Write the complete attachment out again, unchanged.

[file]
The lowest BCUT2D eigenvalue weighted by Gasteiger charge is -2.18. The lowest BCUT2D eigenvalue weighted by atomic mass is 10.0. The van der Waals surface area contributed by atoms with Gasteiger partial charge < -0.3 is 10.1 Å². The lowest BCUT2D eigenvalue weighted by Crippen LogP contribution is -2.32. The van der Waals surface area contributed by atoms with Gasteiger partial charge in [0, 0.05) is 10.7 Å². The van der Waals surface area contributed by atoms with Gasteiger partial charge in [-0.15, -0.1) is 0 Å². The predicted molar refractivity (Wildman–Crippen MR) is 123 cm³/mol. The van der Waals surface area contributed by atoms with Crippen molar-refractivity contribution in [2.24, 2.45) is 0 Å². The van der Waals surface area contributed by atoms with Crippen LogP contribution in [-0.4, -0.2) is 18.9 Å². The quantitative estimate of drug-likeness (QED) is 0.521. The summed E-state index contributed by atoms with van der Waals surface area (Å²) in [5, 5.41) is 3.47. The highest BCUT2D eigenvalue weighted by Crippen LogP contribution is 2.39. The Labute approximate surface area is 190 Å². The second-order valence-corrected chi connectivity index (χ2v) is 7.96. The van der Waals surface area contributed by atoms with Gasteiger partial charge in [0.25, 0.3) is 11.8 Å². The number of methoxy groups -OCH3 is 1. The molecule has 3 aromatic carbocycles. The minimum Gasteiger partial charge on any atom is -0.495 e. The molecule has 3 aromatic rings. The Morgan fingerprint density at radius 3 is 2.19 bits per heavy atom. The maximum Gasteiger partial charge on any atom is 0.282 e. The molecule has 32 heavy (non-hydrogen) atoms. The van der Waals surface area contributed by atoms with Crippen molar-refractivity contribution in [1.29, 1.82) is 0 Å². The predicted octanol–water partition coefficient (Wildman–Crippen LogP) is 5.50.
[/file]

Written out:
The lowest BCUT2D eigenvalue weighted by Gasteiger charge is -2.18. The lowest BCUT2D eigenvalue weighted by atomic mass is 10.0. The van der Waals surface area contributed by atoms with Gasteiger partial charge < -0.3 is 10.1 Å². The lowest BCUT2D eigenvalue weighted by Crippen LogP contribution is -2.32. The van der Waals surface area contributed by atoms with Gasteiger partial charge in [0, 0.05) is 10.7 Å². The van der Waals surface area contributed by atoms with Gasteiger partial charge in [-0.15, -0.1) is 0 Å². The predicted molar refractivity (Wildman–Crippen MR) is 123 cm³/mol. The van der Waals surface area contributed by atoms with Crippen molar-refractivity contribution in [2.24, 2.45) is 0 Å². The van der Waals surface area contributed by atoms with Crippen LogP contribution in [-0.4, -0.2) is 18.9 Å². The quantitative estimate of drug-likeness (QED) is 0.521. The summed E-state index contributed by atoms with van der Waals surface area (Å²) in [5, 5.41) is 3.47. The highest BCUT2D eigenvalue weighted by Crippen LogP contribution is 2.39. The Labute approximate surface area is 190 Å². The second-order valence-corrected chi connectivity index (χ2v) is 7.96. The van der Waals surface area contributed by atoms with Gasteiger partial charge in [0.25, 0.3) is 11.8 Å². The number of methoxy groups -OCH3 is 1. The molecule has 3 aromatic carbocycles. The minimum Gasteiger partial charge on any atom is -0.495 e. The molecule has 3 aromatic rings. The Morgan fingerprint density at radius 3 is 2.19 bits per heavy atom. The maximum Gasteiger partial charge on any atom is 0.282 e. The molecule has 32 heavy (non-hydrogen) atoms. The van der Waals surface area contributed by atoms with Crippen molar-refractivity contribution in [1.29, 1.82) is 0 Å². The predicted octanol–water partition coefficient (Wildman–Crippen LogP) is 5.50.